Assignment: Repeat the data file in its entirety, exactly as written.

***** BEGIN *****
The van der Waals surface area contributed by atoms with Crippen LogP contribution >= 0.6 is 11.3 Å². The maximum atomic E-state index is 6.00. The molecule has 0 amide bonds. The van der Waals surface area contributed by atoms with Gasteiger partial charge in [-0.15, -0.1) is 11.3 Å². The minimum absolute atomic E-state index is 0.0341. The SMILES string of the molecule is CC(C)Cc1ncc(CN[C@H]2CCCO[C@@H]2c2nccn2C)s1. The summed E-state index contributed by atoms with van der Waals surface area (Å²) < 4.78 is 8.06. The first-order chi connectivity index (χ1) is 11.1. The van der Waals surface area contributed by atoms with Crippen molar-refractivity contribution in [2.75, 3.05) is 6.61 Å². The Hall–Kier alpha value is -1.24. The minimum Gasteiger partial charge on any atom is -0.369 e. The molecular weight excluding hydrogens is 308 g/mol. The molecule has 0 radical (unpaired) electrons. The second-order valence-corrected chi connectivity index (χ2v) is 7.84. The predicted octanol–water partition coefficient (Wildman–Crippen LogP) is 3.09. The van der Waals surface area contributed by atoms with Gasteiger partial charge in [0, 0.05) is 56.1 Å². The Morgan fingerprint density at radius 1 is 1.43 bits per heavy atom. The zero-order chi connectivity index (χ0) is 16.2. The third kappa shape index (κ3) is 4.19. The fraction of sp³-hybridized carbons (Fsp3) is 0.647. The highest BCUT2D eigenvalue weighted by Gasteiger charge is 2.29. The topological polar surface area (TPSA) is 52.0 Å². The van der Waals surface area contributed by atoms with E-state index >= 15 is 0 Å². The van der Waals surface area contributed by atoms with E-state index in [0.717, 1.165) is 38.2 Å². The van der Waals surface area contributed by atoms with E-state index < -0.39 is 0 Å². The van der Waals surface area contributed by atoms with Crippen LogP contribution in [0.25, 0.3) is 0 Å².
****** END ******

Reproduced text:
The van der Waals surface area contributed by atoms with Crippen LogP contribution >= 0.6 is 11.3 Å². The maximum atomic E-state index is 6.00. The molecule has 0 amide bonds. The van der Waals surface area contributed by atoms with Gasteiger partial charge in [-0.15, -0.1) is 11.3 Å². The minimum absolute atomic E-state index is 0.0341. The SMILES string of the molecule is CC(C)Cc1ncc(CN[C@H]2CCCO[C@@H]2c2nccn2C)s1. The summed E-state index contributed by atoms with van der Waals surface area (Å²) < 4.78 is 8.06. The first-order chi connectivity index (χ1) is 11.1. The van der Waals surface area contributed by atoms with Crippen molar-refractivity contribution in [2.75, 3.05) is 6.61 Å². The Hall–Kier alpha value is -1.24. The minimum Gasteiger partial charge on any atom is -0.369 e. The molecular weight excluding hydrogens is 308 g/mol. The molecule has 0 radical (unpaired) electrons. The second-order valence-corrected chi connectivity index (χ2v) is 7.84. The predicted octanol–water partition coefficient (Wildman–Crippen LogP) is 3.09. The van der Waals surface area contributed by atoms with Gasteiger partial charge in [0, 0.05) is 56.1 Å². The Morgan fingerprint density at radius 1 is 1.43 bits per heavy atom. The zero-order chi connectivity index (χ0) is 16.2. The third kappa shape index (κ3) is 4.19. The fraction of sp³-hybridized carbons (Fsp3) is 0.647. The highest BCUT2D eigenvalue weighted by Gasteiger charge is 2.29. The topological polar surface area (TPSA) is 52.0 Å². The van der Waals surface area contributed by atoms with E-state index >= 15 is 0 Å². The van der Waals surface area contributed by atoms with E-state index in [0.717, 1.165) is 38.2 Å². The van der Waals surface area contributed by atoms with E-state index < -0.39 is 0 Å². The van der Waals surface area contributed by atoms with Crippen LogP contribution in [0.25, 0.3) is 0 Å².